I would also like to mention something about addiction. Your body does not become addicted to a medication, your mind does! Your body can become dependent to the drug, which means when you stop taking it suddenly, you can experience symptoms of withdrawal. It is lke if you drink a lot of caffiene, all day, every day and then stop. You get a "caffiene headache" from withdrawal. Your body was used to getting that caffiene and when the supply stopped, your body got a bit irritated because it was used to having it-that is dependence, not addiction. And dependence is an expected occurance when one is on certain types of medications for long periods of time. Just like tolerance is expected; it takes different people different periods of time to become tolerant to a dose of medication. In my case, I was on 200mcg of Fentanyl for a year and a half before I became dose tolerant and had to have my dose increased to continue to receive the same amount of pain relief from the same agent. But addiction is a mental thing; it usually develops from abusing the medication in question. For instance, some people, who haven't been on opiod medications for years, will get a feeling of euphoria; a feeling like they love everything and everyone. And perhaps when things get stressful or they have a bad day, they will take their pain medication, for example, even though they are not having pain. They just like that feeling of euphoria, so they take their meds not as directed and not for the reason they were prescribed. That is the definition of abuse of prescription medication. Next, they will find out that they are running out of their pain meds early because they have been using them not only for pain, but to feel good. So now their brain starts thinking, "How can I get more?" Naturally after a while, tolerance will occur, but this time it is tolerance for the amount of medication it takes to get that happy feeling, not necessarily the amount needed to control their pain. By now, this person is constantly thinking about how to get their hands on the amount of medication they need to make them feel good and cover their pain. And maybe their doctor is starting to suspect something is amiss, or not, but all this person is thinking about is the drug and how to get it. This person is addicted when they contemplate stealing prescription pads, or ordering drugs from overseas, or calling up their doctor with stories like "I lost my prescription or someone stole it" and they do it more than once. When all someone can think about is how to get their hands on more of their drug of choice, no matter the damage it could do to their personal/professional lives; that person is addicted! There are nurses who have stolen meds from patients; they are addicted! They are putting their nursing license, job, livelihood, and everything they have worked for at risk just to get the drug because it is all they can think about! That is addiction!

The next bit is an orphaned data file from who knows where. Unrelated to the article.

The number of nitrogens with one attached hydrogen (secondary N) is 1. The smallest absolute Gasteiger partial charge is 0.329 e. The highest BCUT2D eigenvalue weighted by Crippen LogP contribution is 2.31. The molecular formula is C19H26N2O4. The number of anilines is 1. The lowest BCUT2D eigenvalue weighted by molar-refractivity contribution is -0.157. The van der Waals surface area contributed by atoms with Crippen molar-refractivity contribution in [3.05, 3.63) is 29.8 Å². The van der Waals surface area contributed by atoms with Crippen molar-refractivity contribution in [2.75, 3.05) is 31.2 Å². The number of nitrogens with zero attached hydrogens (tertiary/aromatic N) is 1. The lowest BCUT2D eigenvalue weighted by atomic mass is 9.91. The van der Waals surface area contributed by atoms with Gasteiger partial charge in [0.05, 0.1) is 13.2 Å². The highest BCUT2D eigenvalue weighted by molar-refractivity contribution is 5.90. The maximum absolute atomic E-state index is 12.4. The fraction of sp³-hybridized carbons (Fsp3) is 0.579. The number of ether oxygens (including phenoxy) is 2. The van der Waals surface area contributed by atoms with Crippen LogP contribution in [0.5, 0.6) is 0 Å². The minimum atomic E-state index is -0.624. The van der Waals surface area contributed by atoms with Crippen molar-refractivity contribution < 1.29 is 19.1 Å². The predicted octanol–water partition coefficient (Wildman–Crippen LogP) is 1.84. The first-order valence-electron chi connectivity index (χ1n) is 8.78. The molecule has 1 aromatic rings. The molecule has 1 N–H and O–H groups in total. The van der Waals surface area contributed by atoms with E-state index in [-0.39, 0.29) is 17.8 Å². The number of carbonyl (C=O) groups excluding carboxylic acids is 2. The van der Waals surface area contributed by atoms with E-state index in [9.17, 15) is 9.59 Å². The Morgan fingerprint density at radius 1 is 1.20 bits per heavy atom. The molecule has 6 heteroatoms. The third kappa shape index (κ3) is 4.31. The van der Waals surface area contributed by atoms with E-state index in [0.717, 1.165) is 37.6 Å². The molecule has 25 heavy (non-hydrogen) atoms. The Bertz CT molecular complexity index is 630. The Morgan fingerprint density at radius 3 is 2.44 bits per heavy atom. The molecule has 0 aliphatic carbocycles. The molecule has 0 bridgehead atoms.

I say all of this because when so many healthcare professionals can't keep the terminology straight, it is important for all people who suffer from chronic pain to know what is what. If you haven't been accused of drug seeking yet, you are lucky! There is even a term called pseudoaddiction, which describes a state in which the patient's pain is under-treated or untreated and all they are doing is trying to get some relief for their never ending pain. And they are frustrated and upset because they hurt and no one is helping them, so sometimes their behavior is considered to be "drug-seeking" when it is the normal behavior of a person who justs wants a break from the pain.